He notes that some of the Jewish religious leaders of Jesus’ time illustrated this problem.
Christ frequently condemned them for following the letter of the law, but not its spirit — that is, its development.
The second note of genuine development is continuity of principles.
Newman insists that for a development to be faithful, it must preserve the principle with which it started.
These Christians recognize — and Catholics acknowledge — that not all the Church’s teachings are explicitly found in Scripture or the preaching of the early Fathers.
Some doctrines were not stated fully and clearly until much later in the life of the Church.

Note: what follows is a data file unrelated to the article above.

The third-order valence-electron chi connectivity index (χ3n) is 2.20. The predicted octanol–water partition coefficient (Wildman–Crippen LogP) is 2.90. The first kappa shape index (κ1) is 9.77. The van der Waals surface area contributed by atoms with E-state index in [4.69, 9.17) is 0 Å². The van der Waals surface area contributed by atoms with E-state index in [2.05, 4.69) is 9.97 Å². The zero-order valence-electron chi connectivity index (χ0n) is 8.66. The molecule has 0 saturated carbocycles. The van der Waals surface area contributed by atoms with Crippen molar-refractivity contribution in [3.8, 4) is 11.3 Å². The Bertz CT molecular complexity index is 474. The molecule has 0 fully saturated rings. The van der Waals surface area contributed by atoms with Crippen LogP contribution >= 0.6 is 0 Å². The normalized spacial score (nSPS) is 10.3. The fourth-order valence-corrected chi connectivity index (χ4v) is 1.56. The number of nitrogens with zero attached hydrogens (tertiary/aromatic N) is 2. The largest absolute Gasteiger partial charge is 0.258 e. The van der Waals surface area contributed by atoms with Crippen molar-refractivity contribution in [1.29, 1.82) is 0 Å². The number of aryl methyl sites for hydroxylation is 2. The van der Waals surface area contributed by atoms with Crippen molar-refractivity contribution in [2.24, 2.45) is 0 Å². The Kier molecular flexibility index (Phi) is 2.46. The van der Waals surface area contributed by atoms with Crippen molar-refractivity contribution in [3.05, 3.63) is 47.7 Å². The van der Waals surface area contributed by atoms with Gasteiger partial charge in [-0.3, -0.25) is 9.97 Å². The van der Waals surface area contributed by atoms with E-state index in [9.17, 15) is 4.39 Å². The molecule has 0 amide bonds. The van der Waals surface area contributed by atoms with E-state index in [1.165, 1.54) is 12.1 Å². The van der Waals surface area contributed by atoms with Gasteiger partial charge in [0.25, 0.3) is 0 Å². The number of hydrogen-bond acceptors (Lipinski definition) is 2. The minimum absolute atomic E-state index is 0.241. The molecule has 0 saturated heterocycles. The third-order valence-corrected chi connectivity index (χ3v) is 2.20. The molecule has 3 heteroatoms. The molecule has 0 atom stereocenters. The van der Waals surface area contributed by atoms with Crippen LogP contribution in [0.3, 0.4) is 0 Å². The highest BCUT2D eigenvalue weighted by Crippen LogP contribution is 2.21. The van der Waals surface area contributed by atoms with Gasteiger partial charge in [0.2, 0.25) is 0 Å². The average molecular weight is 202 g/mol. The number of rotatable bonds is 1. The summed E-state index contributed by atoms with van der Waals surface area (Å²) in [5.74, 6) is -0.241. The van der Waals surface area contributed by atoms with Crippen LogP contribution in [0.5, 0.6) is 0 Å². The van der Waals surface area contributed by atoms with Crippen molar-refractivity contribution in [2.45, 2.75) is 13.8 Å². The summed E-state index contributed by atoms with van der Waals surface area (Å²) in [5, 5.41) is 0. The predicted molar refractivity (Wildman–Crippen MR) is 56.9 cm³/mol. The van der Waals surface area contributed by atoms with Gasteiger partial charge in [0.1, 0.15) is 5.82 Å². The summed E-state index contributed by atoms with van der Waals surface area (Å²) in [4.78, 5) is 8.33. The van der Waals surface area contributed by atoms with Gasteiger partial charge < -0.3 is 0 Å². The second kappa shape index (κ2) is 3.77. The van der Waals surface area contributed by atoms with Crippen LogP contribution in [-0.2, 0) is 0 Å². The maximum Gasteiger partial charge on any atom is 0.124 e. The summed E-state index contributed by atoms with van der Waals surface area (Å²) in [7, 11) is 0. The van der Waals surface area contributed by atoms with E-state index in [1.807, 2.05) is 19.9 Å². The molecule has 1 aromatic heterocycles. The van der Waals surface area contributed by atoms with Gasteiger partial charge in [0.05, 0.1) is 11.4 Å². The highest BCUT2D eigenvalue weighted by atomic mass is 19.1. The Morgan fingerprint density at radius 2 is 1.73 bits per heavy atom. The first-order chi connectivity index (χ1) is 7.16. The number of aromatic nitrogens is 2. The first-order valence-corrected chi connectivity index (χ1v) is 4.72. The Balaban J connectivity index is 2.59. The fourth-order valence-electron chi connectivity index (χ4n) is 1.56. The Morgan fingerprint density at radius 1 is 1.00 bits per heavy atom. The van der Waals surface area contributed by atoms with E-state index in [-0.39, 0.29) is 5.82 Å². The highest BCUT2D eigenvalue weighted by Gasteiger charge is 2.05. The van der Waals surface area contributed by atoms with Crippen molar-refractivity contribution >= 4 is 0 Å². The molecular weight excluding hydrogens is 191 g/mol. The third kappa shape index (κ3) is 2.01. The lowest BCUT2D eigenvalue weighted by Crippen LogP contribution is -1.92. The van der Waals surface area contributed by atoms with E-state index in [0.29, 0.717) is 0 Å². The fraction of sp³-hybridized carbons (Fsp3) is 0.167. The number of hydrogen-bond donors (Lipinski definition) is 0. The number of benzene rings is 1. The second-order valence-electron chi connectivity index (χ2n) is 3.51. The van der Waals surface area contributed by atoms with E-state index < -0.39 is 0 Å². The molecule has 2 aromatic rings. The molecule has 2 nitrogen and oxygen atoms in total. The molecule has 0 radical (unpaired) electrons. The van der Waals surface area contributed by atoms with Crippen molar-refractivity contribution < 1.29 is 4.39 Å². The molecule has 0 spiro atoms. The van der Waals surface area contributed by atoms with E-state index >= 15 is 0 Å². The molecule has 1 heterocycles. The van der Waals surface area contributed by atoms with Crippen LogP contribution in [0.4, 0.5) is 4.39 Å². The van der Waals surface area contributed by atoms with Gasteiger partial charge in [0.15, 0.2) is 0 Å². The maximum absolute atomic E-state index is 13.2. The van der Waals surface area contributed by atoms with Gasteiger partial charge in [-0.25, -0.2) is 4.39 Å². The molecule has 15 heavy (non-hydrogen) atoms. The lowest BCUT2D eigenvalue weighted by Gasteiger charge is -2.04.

While doctrine may grow and develop, principles are permanent.
Newman identifies the Incarnation as the fundamental truth of the Gospel.
The third note of genuine development is In introducing this criterion, Newman notes that in the physical world living things are characterized by growth, not stagnancy, and that this growth comes about by making use of external things.
For example, as human beings we grow by taking into our bodies external realities such as food, water and air.